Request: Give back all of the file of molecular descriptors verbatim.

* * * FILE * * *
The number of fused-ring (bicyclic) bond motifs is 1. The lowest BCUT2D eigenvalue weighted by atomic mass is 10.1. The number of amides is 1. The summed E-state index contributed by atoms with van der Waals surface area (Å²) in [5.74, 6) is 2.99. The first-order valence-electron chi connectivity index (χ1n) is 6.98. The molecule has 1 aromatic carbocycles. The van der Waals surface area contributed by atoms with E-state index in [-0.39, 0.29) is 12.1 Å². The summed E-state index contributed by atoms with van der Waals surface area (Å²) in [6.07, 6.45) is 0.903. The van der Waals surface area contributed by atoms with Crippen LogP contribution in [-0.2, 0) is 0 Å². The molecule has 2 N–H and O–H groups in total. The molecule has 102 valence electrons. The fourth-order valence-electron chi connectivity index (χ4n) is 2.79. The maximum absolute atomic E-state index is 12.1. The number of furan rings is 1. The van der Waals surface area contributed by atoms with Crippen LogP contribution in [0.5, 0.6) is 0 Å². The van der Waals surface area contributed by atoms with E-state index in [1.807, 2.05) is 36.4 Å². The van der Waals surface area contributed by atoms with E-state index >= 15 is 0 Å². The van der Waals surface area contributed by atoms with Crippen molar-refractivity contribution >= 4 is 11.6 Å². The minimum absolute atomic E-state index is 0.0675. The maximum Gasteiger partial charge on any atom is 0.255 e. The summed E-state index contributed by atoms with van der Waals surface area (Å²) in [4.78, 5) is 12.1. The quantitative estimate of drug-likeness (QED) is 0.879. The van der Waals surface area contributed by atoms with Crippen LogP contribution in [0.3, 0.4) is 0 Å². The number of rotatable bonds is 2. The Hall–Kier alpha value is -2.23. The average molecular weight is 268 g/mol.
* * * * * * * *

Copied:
The number of fused-ring (bicyclic) bond motifs is 1. The lowest BCUT2D eigenvalue weighted by atomic mass is 10.1. The number of amides is 1. The summed E-state index contributed by atoms with van der Waals surface area (Å²) in [5.74, 6) is 2.99. The first-order valence-electron chi connectivity index (χ1n) is 6.98. The molecule has 1 aromatic carbocycles. The van der Waals surface area contributed by atoms with E-state index in [-0.39, 0.29) is 12.1 Å². The summed E-state index contributed by atoms with van der Waals surface area (Å²) in [6.07, 6.45) is 0.903. The van der Waals surface area contributed by atoms with Crippen LogP contribution in [-0.2, 0) is 0 Å². The molecule has 2 N–H and O–H groups in total. The molecule has 102 valence electrons. The fourth-order valence-electron chi connectivity index (χ4n) is 2.79. The maximum absolute atomic E-state index is 12.1. The number of furan rings is 1. The van der Waals surface area contributed by atoms with Crippen LogP contribution in [0.5, 0.6) is 0 Å². The van der Waals surface area contributed by atoms with E-state index in [1.807, 2.05) is 36.4 Å². The van der Waals surface area contributed by atoms with E-state index >= 15 is 0 Å². The van der Waals surface area contributed by atoms with Crippen molar-refractivity contribution >= 4 is 11.6 Å². The minimum absolute atomic E-state index is 0.0675. The maximum Gasteiger partial charge on any atom is 0.255 e. The summed E-state index contributed by atoms with van der Waals surface area (Å²) in [4.78, 5) is 12.1. The quantitative estimate of drug-likeness (QED) is 0.879. The van der Waals surface area contributed by atoms with Crippen LogP contribution in [0.3, 0.4) is 0 Å². The number of rotatable bonds is 2. The Hall–Kier alpha value is -2.23. The average molecular weight is 268 g/mol.